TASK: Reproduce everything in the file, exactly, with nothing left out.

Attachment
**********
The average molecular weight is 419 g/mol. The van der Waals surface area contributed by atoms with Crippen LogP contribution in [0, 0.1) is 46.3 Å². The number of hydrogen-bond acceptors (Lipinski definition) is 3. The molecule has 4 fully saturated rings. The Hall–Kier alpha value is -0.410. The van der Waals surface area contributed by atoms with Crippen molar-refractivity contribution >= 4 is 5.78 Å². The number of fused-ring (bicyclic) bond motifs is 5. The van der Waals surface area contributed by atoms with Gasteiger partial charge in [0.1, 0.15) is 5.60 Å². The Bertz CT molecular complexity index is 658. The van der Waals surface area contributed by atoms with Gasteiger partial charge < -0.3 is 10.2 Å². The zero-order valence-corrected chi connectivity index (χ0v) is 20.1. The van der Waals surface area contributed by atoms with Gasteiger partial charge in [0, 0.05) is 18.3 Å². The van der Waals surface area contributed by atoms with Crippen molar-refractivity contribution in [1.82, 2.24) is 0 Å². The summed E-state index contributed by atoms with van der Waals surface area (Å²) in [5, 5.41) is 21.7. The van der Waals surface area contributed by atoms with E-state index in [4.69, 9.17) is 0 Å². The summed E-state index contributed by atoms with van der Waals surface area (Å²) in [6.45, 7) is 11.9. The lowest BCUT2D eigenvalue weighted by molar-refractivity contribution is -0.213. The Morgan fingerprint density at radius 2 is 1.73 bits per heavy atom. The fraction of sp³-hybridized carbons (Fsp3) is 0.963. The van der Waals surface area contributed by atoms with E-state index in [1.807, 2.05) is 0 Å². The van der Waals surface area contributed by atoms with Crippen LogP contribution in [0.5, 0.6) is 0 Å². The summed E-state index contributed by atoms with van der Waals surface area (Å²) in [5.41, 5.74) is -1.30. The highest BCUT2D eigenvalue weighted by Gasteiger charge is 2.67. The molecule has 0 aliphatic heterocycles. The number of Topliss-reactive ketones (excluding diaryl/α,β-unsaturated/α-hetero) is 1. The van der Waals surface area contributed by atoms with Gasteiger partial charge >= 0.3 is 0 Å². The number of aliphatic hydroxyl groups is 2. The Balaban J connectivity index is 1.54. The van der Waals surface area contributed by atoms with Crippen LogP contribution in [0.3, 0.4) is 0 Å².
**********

The average molecular weight is 419 g/mol. The van der Waals surface area contributed by atoms with Crippen LogP contribution in [0, 0.1) is 46.3 Å². The number of hydrogen-bond acceptors (Lipinski definition) is 3. The molecule has 4 fully saturated rings. The Hall–Kier alpha value is -0.410. The van der Waals surface area contributed by atoms with Crippen molar-refractivity contribution >= 4 is 5.78 Å². The number of fused-ring (bicyclic) bond motifs is 5. The van der Waals surface area contributed by atoms with Gasteiger partial charge in [0.1, 0.15) is 5.60 Å². The Bertz CT molecular complexity index is 658. The van der Waals surface area contributed by atoms with Gasteiger partial charge < -0.3 is 10.2 Å². The zero-order valence-corrected chi connectivity index (χ0v) is 20.1. The van der Waals surface area contributed by atoms with Gasteiger partial charge in [0, 0.05) is 18.3 Å². The van der Waals surface area contributed by atoms with Crippen molar-refractivity contribution in [1.82, 2.24) is 0 Å². The summed E-state index contributed by atoms with van der Waals surface area (Å²) in [5, 5.41) is 21.7. The van der Waals surface area contributed by atoms with E-state index in [4.69, 9.17) is 0 Å². The summed E-state index contributed by atoms with van der Waals surface area (Å²) in [6.45, 7) is 11.9. The lowest BCUT2D eigenvalue weighted by molar-refractivity contribution is -0.213. The Morgan fingerprint density at radius 2 is 1.73 bits per heavy atom. The fraction of sp³-hybridized carbons (Fsp3) is 0.963. The van der Waals surface area contributed by atoms with E-state index in [1.807, 2.05) is 0 Å². The van der Waals surface area contributed by atoms with Crippen LogP contribution in [0.5, 0.6) is 0 Å². The summed E-state index contributed by atoms with van der Waals surface area (Å²) in [5.41, 5.74) is -1.30. The highest BCUT2D eigenvalue weighted by Gasteiger charge is 2.67. The molecule has 0 aliphatic heterocycles. The number of Topliss-reactive ketones (excluding diaryl/α,β-unsaturated/α-hetero) is 1. The van der Waals surface area contributed by atoms with Gasteiger partial charge >= 0.3 is 0 Å². The number of aliphatic hydroxyl groups is 2. The Balaban J connectivity index is 1.54. The van der Waals surface area contributed by atoms with Crippen LogP contribution in [0.3, 0.4) is 0 Å².